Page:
Tag Archives: Roger Sales

in verse #40 : owed to Keats

Have you ever wanted to correct a classic of literature? One that makes an egregious error, but that can be easily corrected? Like, say, this: On First Looking into Chapman’s Homer Much have I travell’d in the realms of gold, … Continue reading

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in verse #39 : the lost leader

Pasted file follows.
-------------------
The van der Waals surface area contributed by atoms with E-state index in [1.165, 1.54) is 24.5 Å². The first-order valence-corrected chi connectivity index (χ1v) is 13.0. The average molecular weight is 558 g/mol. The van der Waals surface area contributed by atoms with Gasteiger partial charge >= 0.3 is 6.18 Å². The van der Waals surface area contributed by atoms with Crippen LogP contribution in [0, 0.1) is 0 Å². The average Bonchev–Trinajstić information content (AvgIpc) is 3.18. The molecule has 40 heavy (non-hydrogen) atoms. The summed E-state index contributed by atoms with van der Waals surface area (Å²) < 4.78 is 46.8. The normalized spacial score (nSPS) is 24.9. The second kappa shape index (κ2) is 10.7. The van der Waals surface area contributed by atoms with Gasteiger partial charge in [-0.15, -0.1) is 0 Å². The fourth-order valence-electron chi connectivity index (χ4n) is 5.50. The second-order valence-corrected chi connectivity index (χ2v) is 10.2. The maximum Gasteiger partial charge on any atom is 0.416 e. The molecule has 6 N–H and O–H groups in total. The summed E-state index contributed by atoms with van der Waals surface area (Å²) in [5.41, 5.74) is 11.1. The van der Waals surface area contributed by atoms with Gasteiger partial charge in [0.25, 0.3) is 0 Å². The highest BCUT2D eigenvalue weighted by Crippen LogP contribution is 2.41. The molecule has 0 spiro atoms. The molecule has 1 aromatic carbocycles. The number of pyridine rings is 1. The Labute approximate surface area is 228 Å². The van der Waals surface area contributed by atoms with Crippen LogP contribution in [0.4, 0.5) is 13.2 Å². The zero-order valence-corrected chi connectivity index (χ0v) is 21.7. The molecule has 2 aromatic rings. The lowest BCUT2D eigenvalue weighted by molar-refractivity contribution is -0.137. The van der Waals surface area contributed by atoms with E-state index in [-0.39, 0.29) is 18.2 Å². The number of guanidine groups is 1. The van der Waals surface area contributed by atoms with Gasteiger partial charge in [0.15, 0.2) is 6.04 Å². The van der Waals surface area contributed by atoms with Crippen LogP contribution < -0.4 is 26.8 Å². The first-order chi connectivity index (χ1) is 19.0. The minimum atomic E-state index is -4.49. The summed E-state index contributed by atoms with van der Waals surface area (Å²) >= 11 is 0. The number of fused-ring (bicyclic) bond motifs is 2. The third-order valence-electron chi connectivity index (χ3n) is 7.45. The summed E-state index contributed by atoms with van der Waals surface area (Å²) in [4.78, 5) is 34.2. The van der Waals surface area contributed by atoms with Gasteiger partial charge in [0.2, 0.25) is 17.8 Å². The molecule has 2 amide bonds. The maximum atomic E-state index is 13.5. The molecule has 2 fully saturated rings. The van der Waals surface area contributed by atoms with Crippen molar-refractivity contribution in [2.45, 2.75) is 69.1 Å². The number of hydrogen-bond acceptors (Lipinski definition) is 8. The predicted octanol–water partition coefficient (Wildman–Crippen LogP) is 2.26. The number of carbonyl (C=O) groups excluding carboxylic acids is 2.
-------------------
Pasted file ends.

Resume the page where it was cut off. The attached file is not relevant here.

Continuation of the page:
I raised the issue in my last post of the political and economic forces driving Romantic poetry, citing Roger Sales, who argues that in the Romantic authors we find apologists for the destruction of English rural life.[i]  Jonathan Langford, in … Continue reading

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in verse #38 : Greek to me

Alexander Pope, born in 1688, dead in his 56th year, commonly viewed as the last great neo-classicist, could also be viewed as the first of the Romantics — because of his sincerity.  As Aubrey Williams has it:  “Pope’s poetry can … Continue reading

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